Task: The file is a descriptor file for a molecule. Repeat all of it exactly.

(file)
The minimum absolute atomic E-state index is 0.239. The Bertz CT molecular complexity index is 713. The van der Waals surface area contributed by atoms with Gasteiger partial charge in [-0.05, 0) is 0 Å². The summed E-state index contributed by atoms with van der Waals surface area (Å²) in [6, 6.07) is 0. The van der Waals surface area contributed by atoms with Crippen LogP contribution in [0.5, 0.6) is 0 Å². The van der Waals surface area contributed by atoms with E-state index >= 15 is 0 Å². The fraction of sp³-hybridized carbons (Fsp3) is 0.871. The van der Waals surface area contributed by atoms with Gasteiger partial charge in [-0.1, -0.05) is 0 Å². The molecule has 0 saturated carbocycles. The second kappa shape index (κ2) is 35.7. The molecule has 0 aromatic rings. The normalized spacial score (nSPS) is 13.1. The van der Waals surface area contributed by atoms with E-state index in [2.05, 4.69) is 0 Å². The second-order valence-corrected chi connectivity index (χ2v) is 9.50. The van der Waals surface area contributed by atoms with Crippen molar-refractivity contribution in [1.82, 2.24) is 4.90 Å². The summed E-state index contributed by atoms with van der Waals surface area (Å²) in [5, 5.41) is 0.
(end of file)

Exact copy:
The minimum absolute atomic E-state index is 0.239. The Bertz CT molecular complexity index is 713. The van der Waals surface area contributed by atoms with Gasteiger partial charge in [-0.05, 0) is 0 Å². The summed E-state index contributed by atoms with van der Waals surface area (Å²) in [6, 6.07) is 0. The van der Waals surface area contributed by atoms with Crippen LogP contribution in [0.5, 0.6) is 0 Å². The van der Waals surface area contributed by atoms with E-state index >= 15 is 0 Å². The fraction of sp³-hybridized carbons (Fsp3) is 0.871. The van der Waals surface area contributed by atoms with Gasteiger partial charge in [-0.1, -0.05) is 0 Å². The molecule has 0 saturated carbocycles. The second kappa shape index (κ2) is 35.7. The molecule has 0 aromatic rings. The normalized spacial score (nSPS) is 13.1. The van der Waals surface area contributed by atoms with E-state index in [2.05, 4.69) is 0 Å². The second-order valence-corrected chi connectivity index (χ2v) is 9.50. The van der Waals surface area contributed by atoms with Crippen molar-refractivity contribution in [1.82, 2.24) is 4.90 Å². The summed E-state index contributed by atoms with van der Waals surface area (Å²) in [5, 5.41) is 0.